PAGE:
Thousands of people were crucified by the Roman government. Some survived the torture up to two days. Many people have suffered other kinds of excruciating pain, and some have endured it for years. Many people have been abandoned by their families and their friends. Physically, nothing is unique or special about the way Jesus died. Yet one thing is different: Jesus, the sinless Son of God, was abandoned by his Father. Always the two Persons had been with each other, loving each other, doing things for each other. Now the Father treated his Son as guilty of all sin. This separation is what sinners deserve—our rebellion against God signals that we do not want to be with him. God’s just judgment against us (“You don’t want to be with me? Fine, then I will abandon you.”) was turned against Jesus. In agony of separation Jesus cried out, “My God, my God, why have you forsaken me?”

Jesus knew the answer to his question. His words are not meant as a philosophical query; they describe the despair Jesus was feeling in his heart. A thousand years before, David had written a Psalm that begins with the words Jesus prayed; Psalm 22 contains vivid descriptions of crucifixion, even the detail of enemies gambling for the victim’s clothing. A possible temporal loop exists here, as Jesus prays the words written a thousand years earlier, words which prophesied his predicament. The beginning, though, is with Jesus. He was forsaken by his Father and endured the cross, and then earlier in time he spoke of his experience to David, who wrote about what Jesus faced.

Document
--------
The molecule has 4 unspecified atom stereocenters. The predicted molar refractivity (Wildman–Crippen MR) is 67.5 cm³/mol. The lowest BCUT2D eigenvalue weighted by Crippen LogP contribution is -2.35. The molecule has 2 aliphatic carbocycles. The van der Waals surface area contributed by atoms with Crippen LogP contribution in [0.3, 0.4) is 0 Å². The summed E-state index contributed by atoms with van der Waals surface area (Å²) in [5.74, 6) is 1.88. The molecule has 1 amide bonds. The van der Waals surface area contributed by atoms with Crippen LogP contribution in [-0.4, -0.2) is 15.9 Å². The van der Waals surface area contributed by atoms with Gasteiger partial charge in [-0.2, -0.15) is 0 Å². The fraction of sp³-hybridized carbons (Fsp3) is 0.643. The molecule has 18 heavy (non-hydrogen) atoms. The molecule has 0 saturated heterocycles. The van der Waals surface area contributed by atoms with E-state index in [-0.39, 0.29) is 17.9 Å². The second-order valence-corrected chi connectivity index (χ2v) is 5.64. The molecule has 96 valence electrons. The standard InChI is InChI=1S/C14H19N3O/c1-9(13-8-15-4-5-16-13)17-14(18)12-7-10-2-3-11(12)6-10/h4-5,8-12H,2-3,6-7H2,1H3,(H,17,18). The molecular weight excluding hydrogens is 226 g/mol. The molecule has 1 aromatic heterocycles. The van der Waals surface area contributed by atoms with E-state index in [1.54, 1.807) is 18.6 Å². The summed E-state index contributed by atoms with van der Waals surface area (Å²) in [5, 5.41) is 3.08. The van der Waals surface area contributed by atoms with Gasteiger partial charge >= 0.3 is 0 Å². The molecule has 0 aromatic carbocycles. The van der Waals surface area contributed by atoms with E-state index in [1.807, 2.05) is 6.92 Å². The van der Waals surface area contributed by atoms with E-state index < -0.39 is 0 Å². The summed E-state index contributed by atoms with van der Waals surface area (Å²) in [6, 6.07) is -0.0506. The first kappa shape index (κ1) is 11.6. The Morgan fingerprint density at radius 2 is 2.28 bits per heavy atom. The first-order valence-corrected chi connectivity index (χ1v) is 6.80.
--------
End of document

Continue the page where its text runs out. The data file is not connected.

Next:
Judgment Day is coming. Every human who ever lived will stand before the judgment seat of God, and God will express his wrath over every sin that has been committed. The sun will turn to darkness, according to the prophets, and the moon will change to blood. The earth will shake because of the judgment of God. Christians do not need to fear that Day. Jesus has already endured his Father’s wrath in our place. The sun refused to shine for three hours on that Good Friday. The earth did shake. And, if historians are correct that these events took place in Jerusalem on April 3, AD 33, then the prophecy was completed, because the moon that rose at sunset was a “blood moon,” stained by the shadow of the earth.